Chris O’Brien Lifehouse gastroenterologist Dr Payal Saxena is one of the first specialists in Sydney to use a new minimally invasive treatment known as radiofrequency ablation (RFA) to prevent a common throat disease from developing into cancer.
Barrett’s Oesophagus affects up to 15 per cent of Australians. Symptoms are similar to frequent heartburn.
Dr Saxena says: “Pre-cancerous changes are generally detected in patients with Barrett’s Oesophagus, a condition that affects the lining of the oesophagus or foodpipe, and is caused by chronic reflux – the backwash of acid from the stomach.
“Previously, when a patient developed pre-cancerous changes, a major operation to remove the oesophagus was required to prevent progression to cancer.
“RFA is a procedure that uses radiofrequency energy, or microwaves, to destroy the Barrett’s cells. Studies have shown that RFA can prevent progression of pre-cancerous changes into cancer. It is a day-only procedure which takes approximately 30 minutes. Generally, patients need to return for three or four treatments until the Barrett’s cells are completely removed.”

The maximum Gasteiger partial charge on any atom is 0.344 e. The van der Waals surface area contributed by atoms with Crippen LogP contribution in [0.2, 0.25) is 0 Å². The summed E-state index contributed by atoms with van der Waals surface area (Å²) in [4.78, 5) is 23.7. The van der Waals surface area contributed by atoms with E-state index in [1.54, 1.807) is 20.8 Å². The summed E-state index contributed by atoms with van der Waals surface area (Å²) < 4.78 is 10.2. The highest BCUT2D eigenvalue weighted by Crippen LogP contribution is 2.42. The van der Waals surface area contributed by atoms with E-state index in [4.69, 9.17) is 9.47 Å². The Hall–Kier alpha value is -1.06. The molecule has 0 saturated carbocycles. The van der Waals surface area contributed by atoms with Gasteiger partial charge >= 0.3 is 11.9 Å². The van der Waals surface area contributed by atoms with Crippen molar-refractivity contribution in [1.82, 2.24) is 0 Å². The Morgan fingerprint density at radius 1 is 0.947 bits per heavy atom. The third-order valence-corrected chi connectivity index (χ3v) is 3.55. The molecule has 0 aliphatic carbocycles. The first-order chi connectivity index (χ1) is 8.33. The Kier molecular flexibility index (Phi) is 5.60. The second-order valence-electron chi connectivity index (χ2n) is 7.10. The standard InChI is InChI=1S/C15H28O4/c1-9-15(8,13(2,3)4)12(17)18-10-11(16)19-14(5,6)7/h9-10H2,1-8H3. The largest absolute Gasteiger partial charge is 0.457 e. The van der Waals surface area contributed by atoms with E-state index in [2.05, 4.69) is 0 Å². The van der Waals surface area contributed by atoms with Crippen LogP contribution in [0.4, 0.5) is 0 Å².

Dr Payal Saxena sub-specialises in Interventional Endoscopy. She completed her specialist Gastroenterology training in Sydney then travelled to the USA where she undertook a two-year Interventional Endoscopy and Research fellowship at Johns Hopkins Hospital.
She noted that special equipment is required to perform this new procedure, and the funding arrangements are currently under review by the private healthcare industry.
“Prior to all private patient admissions, Lifehouse checks with the patient’s private health insurer to determine eligibility for benefits.”
Patient John Sim, of Leura in New South Wales, says in his case, the new treatment would help him avoid discomfort. He is a retired architect with Barrett’s Oesophagus who has been screened every two years for 20 years, before being told his condition was advancing.
“When someone mentions the big C – and it’s never been mentioned before to me – it really shocks you.
“A good friend of mine had some problems years ago and he had a plastic tube put down his oesophagus. If this procedure is going to avoid those possibilities, I’m happy.”